• How to teach your child: Take your children to visit a place where such products are produced (for example the weavers of Kancheepuram) and encourage them to appreciate the work that goes into the production of these items.

There are several other forms of IP rights such as rights protecting traditional knowledge, plant varieties and semiconductors. Making your children aware of these rights will teach them to respect the property of others as well as inspire them to innovate on their own.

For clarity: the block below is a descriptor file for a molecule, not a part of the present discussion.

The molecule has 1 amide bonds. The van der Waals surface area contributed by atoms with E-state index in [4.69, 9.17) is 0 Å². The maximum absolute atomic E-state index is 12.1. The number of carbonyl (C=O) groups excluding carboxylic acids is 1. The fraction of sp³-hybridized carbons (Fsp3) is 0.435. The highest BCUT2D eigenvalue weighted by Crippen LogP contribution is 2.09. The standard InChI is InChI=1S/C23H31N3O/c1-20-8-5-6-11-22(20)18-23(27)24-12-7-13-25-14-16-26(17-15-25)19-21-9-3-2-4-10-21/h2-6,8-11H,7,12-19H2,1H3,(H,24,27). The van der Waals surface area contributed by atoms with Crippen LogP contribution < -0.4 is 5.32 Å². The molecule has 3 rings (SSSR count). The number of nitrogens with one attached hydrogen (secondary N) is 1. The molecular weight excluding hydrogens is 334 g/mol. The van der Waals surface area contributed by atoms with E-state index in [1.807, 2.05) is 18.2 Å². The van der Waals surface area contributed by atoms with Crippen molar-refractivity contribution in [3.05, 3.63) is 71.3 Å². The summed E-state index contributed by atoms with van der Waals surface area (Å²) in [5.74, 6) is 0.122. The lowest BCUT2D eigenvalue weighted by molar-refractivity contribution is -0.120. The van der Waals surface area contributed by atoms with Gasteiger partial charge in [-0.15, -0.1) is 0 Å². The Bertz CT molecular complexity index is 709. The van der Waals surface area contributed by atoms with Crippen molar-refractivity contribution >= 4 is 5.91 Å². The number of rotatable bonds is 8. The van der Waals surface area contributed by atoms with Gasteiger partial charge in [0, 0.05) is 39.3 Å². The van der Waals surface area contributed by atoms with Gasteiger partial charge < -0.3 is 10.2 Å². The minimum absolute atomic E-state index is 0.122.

Sushma Sosha Philip is a lawyer with experience in corporate law and IPR. She is currently pursuing her Master's degree from the University of Leiden.

Disclaimer: The article contains only general information about the laws. No part of this article constitutes legal advice of any sort and it cannot be relied on for any legal purpose.